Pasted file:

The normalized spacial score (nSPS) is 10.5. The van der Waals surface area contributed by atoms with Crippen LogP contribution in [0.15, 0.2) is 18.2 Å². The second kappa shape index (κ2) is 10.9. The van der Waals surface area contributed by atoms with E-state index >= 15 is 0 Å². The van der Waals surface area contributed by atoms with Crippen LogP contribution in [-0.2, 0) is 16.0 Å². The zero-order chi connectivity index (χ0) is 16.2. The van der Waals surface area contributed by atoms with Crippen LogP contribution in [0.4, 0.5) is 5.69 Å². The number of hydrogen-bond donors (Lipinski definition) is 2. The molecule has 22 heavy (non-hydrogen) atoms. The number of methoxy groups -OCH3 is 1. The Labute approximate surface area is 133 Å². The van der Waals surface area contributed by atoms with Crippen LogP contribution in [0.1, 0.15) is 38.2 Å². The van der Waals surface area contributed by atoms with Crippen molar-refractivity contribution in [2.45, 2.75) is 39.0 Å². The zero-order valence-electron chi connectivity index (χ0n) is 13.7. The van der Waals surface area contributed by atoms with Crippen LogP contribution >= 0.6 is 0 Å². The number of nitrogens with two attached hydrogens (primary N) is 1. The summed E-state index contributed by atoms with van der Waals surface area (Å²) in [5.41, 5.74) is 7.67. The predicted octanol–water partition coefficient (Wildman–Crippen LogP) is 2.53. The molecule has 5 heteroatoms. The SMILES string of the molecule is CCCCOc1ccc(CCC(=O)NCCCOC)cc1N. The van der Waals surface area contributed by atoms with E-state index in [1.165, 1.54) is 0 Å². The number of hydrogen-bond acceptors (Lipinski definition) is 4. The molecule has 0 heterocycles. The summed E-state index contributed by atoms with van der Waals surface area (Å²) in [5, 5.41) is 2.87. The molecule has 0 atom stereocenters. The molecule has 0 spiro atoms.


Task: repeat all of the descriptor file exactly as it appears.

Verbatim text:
The normalized spacial score (nSPS) is 10.5. The van der Waals surface area contributed by atoms with Crippen LogP contribution in [0.15, 0.2) is 18.2 Å². The second kappa shape index (κ2) is 10.9. The van der Waals surface area contributed by atoms with E-state index >= 15 is 0 Å². The van der Waals surface area contributed by atoms with Crippen LogP contribution in [-0.2, 0) is 16.0 Å². The zero-order chi connectivity index (χ0) is 16.2. The van der Waals surface area contributed by atoms with Crippen LogP contribution in [0.4, 0.5) is 5.69 Å². The number of hydrogen-bond donors (Lipinski definition) is 2. The molecule has 22 heavy (non-hydrogen) atoms. The number of methoxy groups -OCH3 is 1. The Labute approximate surface area is 133 Å². The van der Waals surface area contributed by atoms with Crippen LogP contribution in [0.1, 0.15) is 38.2 Å². The van der Waals surface area contributed by atoms with Crippen molar-refractivity contribution in [2.45, 2.75) is 39.0 Å². The zero-order valence-electron chi connectivity index (χ0n) is 13.7. The van der Waals surface area contributed by atoms with Crippen LogP contribution >= 0.6 is 0 Å². The number of nitrogens with two attached hydrogens (primary N) is 1. The summed E-state index contributed by atoms with van der Waals surface area (Å²) in [5.41, 5.74) is 7.67. The predicted octanol–water partition coefficient (Wildman–Crippen LogP) is 2.53. The molecule has 5 heteroatoms. The SMILES string of the molecule is CCCCOc1ccc(CCC(=O)NCCCOC)cc1N. The van der Waals surface area contributed by atoms with E-state index in [1.165, 1.54) is 0 Å². The number of hydrogen-bond acceptors (Lipinski definition) is 4. The molecule has 0 heterocycles. The summed E-state index contributed by atoms with van der Waals surface area (Å²) in [5, 5.41) is 2.87. The molecule has 0 atom stereocenters. The molecule has 0 spiro atoms.